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New downtown Wilmington beer garden seen as 'amenity' to draw workforce

A new restaurant and beer garden opened Monday in Wilmington. City officials see it as a small part of broader economic development.

The Buccini/Pollin Group’s Makers Alley restaurant and beer garden opened Monday on Orange Street in downtown Wilmington.

Megan Babcock is general manager of the new restaurant— which will serve lunch and dinner, and stay open late. 

“It’s just a cool place to hang out,” she said. “We have hammocks, we have picnic tables, we have games for our guests to play — like board games, and we also have corn hole. ”

Makers Alley also has 24 beers on tap and an industrial kitchen inside a renovated 1964 Airstream trailer. Babcock says food is ordered online or at digital kiosks, and there is no waitstaff. 

Makers Alley joins several other new bars and restaurants to open in the downtown in recent years — some with assistance from the City.

The City’s director of economic development, Jeff Flynn, says amenities like parks, cultural institutions and restaurants fuel economic development because they help attract a local workforce, which businesses seek when choosing a location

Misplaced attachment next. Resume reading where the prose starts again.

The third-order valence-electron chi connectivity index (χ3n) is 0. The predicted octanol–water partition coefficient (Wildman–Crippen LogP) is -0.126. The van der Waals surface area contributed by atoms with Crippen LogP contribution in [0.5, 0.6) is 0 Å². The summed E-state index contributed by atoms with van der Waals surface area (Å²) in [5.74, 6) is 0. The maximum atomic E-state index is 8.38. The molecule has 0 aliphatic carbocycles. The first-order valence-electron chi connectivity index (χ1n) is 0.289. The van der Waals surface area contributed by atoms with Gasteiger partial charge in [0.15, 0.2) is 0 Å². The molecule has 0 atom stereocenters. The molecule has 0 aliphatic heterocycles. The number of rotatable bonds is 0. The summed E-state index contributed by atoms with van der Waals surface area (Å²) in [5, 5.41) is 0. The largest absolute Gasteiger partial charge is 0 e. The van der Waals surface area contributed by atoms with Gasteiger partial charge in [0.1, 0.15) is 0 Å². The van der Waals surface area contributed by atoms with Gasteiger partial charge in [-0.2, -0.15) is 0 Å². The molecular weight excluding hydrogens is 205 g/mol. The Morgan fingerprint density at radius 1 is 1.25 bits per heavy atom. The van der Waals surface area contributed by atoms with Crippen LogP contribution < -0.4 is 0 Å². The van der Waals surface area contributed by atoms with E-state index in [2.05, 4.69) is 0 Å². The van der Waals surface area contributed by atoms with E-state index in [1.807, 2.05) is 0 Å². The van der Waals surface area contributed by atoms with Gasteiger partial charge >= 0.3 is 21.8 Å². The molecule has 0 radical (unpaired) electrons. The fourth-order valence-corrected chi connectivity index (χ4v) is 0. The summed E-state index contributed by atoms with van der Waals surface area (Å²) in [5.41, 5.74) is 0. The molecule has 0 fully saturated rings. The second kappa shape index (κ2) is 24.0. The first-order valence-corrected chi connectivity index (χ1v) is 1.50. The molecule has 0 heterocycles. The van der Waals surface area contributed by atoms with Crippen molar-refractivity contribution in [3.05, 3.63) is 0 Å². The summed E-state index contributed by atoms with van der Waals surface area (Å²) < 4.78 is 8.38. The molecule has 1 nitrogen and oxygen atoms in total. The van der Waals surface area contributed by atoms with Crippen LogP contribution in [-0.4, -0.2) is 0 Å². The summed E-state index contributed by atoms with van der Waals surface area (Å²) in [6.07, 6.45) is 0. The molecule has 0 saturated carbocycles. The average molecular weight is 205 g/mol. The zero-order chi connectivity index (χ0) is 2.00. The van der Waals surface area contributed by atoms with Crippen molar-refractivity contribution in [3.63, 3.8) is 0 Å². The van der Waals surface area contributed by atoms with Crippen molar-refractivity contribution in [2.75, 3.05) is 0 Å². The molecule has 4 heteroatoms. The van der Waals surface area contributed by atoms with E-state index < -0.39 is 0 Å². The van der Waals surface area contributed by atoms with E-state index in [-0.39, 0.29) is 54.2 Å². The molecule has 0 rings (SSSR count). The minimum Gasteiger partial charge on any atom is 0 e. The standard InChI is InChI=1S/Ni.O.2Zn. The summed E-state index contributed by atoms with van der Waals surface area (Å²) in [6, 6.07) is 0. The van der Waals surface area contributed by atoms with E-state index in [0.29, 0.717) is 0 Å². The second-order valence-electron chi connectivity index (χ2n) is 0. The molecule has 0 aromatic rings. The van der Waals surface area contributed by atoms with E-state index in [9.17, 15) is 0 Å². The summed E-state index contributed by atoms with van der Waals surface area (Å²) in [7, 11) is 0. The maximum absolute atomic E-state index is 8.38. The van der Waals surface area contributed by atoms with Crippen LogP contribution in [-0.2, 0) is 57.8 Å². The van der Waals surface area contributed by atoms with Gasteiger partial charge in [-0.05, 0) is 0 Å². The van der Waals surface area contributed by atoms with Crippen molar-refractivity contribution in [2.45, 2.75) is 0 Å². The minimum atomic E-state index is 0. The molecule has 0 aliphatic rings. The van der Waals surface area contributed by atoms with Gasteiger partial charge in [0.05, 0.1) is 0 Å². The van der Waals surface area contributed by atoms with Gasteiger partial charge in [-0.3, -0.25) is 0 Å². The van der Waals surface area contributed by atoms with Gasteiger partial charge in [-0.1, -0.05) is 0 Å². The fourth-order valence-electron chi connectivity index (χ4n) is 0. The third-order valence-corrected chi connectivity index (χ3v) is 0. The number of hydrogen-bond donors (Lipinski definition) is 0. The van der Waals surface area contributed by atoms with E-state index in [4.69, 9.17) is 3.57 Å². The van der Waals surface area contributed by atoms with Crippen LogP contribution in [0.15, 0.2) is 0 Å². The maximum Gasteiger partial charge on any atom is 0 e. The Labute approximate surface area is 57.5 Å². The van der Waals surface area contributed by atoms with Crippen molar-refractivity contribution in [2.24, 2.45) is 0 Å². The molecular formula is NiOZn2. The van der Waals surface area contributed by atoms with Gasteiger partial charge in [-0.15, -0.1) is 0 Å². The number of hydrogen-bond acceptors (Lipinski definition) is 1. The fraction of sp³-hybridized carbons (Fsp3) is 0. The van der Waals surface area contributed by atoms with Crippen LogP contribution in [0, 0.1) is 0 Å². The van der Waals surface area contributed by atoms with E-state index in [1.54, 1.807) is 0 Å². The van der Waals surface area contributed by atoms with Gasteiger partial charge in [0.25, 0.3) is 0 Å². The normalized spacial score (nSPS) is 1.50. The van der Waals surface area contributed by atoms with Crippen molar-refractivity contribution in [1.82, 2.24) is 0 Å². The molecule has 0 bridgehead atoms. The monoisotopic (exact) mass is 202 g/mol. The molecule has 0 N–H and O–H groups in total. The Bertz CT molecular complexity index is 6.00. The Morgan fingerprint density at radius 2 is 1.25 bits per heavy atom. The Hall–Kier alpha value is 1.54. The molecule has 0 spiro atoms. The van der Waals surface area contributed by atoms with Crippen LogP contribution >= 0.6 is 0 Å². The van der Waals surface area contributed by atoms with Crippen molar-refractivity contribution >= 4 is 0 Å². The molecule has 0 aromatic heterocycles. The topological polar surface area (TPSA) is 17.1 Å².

“The existence of places to socialize is a major consideration when people are choosing to live, and where people choose to live drives business investment,” he said. 

Flynn says the City provided no financial assistance for Makers Alley. He says the City did provide assistance for Stitch House Brewery, which opened on Market Street in 2017, but is “very sensitive” to the perception citizens may have that the City is spending money on restaurants rather than focusing on issues of inequality and poverty.

“The truth of the matter is government investment in social services doesn’t necessarily decline when the private sector opens up a new bar or a restaurant,” said Flynn. “It’s not mutually exclusive. In fact, when a new restaurant or business opens up, there are services that that business needs that can provide jobs to folks directly in the community. So that’s our hope and our intention when we do focus resources on areas such as amenities.” 

Flynn says he thinks there is room for more growth in Wilmington’s restaurant scene. “I think we still want more while the economy is strong, and I think market forces will dictate when enough is enough.” 


Sophia Schmidt is a Delaware native. She comes to Delaware Public Media from NPR’s Weekend Edition in Washington, DC, where she produced arts, politics, science and culture interviews. She previously wrote about education and environment for The Berkshire Eagle in Pittsfield, MA. She graduated from Williams College, where she studied environmental policy and biology, and covered environmental events and local renewable energy for the college paper.
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